Planning for a Restructured, Revitalized Organization

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Most of us have come to equate the term “restructuring” with layoffs. The reason is simple: during restructurings, management’s focus is typically on developing severance and incentive packages to reduce employee head count. By focusing primarily on how people leave the restructured organization, however, companies too often neglect the matter of who leaves. Senior managers focus so heavily on cutting costs that they don’t give sufficient attention to the company’s future strategy — and who will implement that strategy.

Yet a key strategic issue for any company that is restructuring is the quality of employees who remain. Companies often lose their best people, who quickly find other opportunities rather than wait for the haphazard results of a typical reorganization. Unfortunately, a company can be crippled following a downsizing if the wrong mix of employees remain. Indeed, scores of beleaguered companies seeking to reshape themselves have been damaged for years by focusing on reducing head count rather than on ensuring that the best qualified people staff the new organization.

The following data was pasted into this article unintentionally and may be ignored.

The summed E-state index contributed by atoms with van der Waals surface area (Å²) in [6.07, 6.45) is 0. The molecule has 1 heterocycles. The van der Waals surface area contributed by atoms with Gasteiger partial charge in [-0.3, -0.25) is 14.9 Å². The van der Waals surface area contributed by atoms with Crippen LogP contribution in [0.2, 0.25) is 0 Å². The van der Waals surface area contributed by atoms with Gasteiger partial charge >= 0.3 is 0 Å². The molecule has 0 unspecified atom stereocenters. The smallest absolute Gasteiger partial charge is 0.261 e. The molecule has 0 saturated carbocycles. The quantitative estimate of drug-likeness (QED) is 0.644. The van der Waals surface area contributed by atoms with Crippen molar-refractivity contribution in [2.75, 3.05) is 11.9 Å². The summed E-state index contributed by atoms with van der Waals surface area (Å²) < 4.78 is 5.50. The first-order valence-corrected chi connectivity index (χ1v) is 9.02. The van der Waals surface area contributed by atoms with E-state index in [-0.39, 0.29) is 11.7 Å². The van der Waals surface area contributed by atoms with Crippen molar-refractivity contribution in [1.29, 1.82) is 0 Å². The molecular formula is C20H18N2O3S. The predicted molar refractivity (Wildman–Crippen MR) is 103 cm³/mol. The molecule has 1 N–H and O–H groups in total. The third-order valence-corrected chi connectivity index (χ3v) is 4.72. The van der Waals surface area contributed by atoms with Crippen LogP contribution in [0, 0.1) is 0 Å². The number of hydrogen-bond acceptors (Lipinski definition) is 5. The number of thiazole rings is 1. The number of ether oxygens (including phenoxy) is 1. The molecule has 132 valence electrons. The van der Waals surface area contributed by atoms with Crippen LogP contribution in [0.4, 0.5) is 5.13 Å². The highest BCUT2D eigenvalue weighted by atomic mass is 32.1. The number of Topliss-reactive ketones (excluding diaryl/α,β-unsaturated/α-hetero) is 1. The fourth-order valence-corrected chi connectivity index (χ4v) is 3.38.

We cannot overemphasize that workforce reductions, to the extent they are required, should be the outcome, not the objective. The restructuring process must be directed toward positioning the organization for the future, not implementing a downsizing. In planning any restructuring, managers need a link between the reorganization and the company’s ongoing revitalization — a link that traditional methods of downsizing fail to provide. That link requires a strategic approach that enables executives to focus on making sure the organization has the right people in place after the reorganization is completed — a people-based approach we refer to as redeployment or zero-based staffing.

Specifically, redeployment permits managers to select the people best qualified to staff the new organization. Developing the criteria for ensuring that employees with valuable competencies are retained demands that executives concentrate first on the positions they consider essential to the reorganized company and then on staffing.

Reorganization and Redeployment

Because restructuring companies usually focus first and foremost on overhead cost reduction by trimming head count or making staff selections in a seemingly mysterious way, employees see the process as unfair, which diverts their attention from strategic goals. In this article, we provide an alternative process for realigning an organization’s human resources.

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